Posted by poolplantcourses.com on Monday, April 25, 2016 Under: Pool Water Chemistry
pH stands for the 'power of hydrogen' and is a critical factor in the treatment of pool water. The recommended range for the pH level to be maintained at is 7.2 - 7.4. The reason that the pH level needs to be kept between these values is that the disinfection efficiency of the chlorine falls off significantly at higher pH levels and the coagulant will also not be as effective. At lower pH values, the pool water will be too corrosive.
The effect of the pH level on the disinfection process is an area that many pool plant operators fail to fully understand. Therefore, they don't take the correct actions and end up with low quality swimming pool water and an excessive yearly spend on chlorine. Let's take a look at what's going on with pH and chlorine:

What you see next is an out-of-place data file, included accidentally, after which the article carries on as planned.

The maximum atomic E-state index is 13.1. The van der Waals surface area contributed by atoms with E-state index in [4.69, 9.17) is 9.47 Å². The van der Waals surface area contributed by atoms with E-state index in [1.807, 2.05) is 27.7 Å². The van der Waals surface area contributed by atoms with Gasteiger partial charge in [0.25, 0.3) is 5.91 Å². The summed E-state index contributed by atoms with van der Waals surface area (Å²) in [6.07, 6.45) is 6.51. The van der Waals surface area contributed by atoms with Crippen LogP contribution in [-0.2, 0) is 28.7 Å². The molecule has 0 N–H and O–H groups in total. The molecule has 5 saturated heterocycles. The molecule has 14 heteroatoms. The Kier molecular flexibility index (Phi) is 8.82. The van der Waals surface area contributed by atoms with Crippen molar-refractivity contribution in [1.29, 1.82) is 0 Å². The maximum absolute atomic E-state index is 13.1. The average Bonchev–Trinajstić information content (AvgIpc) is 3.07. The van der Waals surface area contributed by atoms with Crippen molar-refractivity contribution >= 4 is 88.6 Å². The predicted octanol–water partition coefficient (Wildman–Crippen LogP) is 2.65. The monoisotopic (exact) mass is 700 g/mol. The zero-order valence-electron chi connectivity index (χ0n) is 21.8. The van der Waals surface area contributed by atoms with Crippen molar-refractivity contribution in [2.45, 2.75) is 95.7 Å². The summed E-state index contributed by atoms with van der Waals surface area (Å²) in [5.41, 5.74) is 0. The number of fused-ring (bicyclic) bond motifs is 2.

The blue line is the percentage of active disinfectant in the chlorine and as you can see, the percentage of active disinfectant is dependant on the pH level. When you add chlorine to the swimming pool water, chemical reactions start to occur. The chlorine reacts with the water and ends up producing hypochlorous acid and hypochlorite. The key disinfectant in chlorine is hypochlorous acid, which is about x100 stronger than the hypochlorite, so that's what we want more of. The higher the pH level, the higher the proportion of hypochlorite, the lower the pH level, the higher the proportion of hypochlorous acid. At a pH level of 7.4, you've got about 60% of the chlorine as hypochlorous acid, so if your free chlorine reading was 1.0 mg/l when tested, in real terms the amount of active disinfectant would only be around 0.6 mg/l. If the pH level was allowed to get to 7.8, then only 30% of the chlorine would be hypochlorous acid, so if the test reading came out at 1.0 mg/l again, the actual amount of active disinfectant would only be 0.3 mg/l, which would be too low for adequate disinfection.
You need to bear in mind that the free chlorine reading includes both the hypochlorous acid and the hypochlorite, but it does not tell you the proportion of each. This is why it's so important for pool plant operators to understand how and why the pH levels have such a dramatic effect on the disinfection process.
In : Pool Water Chemistry